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Groundwater Access Ensured Hominin Survival

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Our ancient ancestors’ ability to move around and find new sources of groundwater during extremely dry periods in Africa millions of years ago may have ensured their survival and the evolution of the human species, according to research published in PLOS ONE.

Geological evidence from the Olduvai sedimentary basin in Northern Tanzania, which formed about 2.2 million years ago, and the results from hydrological modelling revealed that while water in rivers and lakes would have disappeared as the climate changed, freshwater springs fed by groundwater could have stayed active for up to 1000 years without rainfall.

Potable water in rivers or lakes in the region is likely to have been scarce due to salinity, drought and the short-lived flow of streams. “Springs and groundwater-fed habitats could have played a decisive role in the survival and dispersal of hominins in times when potable surface water was limited,” says lead author Dr Mark Cuthbert of The University of NSW’s Connected Waters Initiative and The University of Birmingham.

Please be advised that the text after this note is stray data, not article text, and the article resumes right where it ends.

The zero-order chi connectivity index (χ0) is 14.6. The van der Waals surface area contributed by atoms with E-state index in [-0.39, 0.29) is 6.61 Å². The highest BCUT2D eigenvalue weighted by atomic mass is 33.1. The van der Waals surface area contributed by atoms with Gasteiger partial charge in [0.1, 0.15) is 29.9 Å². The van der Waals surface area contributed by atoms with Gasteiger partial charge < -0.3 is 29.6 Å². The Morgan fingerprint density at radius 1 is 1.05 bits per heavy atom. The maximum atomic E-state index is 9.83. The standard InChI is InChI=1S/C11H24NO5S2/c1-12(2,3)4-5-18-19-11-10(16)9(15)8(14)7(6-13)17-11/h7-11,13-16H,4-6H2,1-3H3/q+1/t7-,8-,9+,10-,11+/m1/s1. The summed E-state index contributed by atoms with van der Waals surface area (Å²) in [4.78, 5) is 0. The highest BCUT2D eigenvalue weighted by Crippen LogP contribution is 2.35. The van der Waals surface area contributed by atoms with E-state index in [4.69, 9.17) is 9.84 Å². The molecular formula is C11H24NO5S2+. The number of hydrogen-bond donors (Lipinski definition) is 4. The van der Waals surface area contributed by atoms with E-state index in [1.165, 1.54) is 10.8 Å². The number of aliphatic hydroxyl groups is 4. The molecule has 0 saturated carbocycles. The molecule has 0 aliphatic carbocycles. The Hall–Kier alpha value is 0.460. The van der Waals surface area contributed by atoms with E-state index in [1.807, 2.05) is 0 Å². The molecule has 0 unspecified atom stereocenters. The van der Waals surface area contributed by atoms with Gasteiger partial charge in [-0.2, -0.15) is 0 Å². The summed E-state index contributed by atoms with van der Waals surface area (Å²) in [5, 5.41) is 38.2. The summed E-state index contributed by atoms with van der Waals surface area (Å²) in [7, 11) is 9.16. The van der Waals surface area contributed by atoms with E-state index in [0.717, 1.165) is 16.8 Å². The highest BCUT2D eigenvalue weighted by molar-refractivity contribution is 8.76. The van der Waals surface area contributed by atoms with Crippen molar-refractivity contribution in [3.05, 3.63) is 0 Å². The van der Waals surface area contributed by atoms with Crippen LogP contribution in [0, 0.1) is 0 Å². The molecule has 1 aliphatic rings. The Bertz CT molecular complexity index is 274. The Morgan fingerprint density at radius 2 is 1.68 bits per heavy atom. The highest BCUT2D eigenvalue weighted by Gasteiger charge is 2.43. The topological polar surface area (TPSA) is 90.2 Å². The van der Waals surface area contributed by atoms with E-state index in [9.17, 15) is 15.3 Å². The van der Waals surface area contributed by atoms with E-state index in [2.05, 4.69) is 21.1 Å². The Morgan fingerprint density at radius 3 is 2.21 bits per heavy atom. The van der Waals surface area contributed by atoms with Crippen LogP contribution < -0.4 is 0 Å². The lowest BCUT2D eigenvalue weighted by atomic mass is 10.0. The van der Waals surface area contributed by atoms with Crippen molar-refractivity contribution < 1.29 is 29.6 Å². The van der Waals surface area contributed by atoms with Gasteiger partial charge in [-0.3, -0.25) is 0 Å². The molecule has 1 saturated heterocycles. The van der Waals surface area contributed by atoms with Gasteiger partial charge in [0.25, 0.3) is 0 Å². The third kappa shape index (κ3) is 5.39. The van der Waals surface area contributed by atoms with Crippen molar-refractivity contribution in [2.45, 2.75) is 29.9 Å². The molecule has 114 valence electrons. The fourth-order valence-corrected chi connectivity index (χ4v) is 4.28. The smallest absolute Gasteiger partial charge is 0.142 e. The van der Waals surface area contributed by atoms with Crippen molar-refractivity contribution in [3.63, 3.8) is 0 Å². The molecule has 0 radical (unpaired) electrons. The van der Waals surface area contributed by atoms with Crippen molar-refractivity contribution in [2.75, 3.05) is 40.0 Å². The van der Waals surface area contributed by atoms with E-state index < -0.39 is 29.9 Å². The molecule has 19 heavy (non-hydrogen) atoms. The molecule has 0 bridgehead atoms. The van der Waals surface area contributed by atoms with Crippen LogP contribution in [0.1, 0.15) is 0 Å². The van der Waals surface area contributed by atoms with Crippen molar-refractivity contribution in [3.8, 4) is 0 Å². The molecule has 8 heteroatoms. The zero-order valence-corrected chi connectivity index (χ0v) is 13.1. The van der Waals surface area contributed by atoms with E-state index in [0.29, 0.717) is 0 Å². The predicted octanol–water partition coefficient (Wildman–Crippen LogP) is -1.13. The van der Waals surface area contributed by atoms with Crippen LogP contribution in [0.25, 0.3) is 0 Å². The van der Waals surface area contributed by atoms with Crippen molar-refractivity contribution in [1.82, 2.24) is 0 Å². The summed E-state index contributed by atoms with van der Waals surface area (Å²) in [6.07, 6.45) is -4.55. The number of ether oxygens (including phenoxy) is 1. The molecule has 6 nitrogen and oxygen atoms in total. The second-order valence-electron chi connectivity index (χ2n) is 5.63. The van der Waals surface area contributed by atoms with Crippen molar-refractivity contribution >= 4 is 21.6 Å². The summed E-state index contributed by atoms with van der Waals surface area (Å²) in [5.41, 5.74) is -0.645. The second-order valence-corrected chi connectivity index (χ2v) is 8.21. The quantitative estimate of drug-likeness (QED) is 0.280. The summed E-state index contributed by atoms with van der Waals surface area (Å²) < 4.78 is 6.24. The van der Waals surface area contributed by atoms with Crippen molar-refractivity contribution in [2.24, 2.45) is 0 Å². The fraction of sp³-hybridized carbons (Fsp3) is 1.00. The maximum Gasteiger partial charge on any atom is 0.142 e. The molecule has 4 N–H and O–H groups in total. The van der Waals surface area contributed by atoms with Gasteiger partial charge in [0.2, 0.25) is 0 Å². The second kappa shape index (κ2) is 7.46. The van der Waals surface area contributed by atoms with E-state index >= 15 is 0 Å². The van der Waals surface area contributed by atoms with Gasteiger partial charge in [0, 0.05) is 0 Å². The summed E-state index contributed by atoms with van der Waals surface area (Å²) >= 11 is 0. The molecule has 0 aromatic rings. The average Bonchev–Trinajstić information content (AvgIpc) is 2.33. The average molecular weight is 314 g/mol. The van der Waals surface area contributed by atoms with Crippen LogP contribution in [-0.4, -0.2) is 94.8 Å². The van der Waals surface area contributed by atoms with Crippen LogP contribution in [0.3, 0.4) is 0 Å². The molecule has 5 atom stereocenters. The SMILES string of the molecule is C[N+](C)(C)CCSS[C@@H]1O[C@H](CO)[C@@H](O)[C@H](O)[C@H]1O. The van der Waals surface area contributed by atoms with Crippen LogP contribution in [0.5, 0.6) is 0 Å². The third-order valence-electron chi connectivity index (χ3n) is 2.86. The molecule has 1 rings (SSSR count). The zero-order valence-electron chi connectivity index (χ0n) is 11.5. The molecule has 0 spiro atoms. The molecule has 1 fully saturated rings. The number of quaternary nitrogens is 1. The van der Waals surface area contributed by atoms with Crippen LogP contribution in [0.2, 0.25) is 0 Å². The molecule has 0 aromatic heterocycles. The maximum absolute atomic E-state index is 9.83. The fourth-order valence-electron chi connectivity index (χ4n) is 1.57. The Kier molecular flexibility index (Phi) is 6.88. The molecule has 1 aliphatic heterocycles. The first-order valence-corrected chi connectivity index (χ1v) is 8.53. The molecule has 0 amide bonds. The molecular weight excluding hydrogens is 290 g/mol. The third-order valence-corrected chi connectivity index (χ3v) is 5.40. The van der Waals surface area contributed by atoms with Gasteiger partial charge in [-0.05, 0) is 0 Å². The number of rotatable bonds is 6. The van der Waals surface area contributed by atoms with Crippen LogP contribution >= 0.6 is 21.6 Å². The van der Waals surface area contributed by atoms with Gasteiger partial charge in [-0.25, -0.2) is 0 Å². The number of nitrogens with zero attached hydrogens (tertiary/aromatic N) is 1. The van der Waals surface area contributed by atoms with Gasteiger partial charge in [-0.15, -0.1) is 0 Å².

Geological evidence indicates that the springs were active during the driest periods of climate fluctuations around 1.8 million years ago, a critical period for hominin evolution. Modelling by the researchers also showed that Olduvai’s springs may have stayed active for hundreds of years without rainfall.

“As surface...

The full text of this article can be purchased from Informit.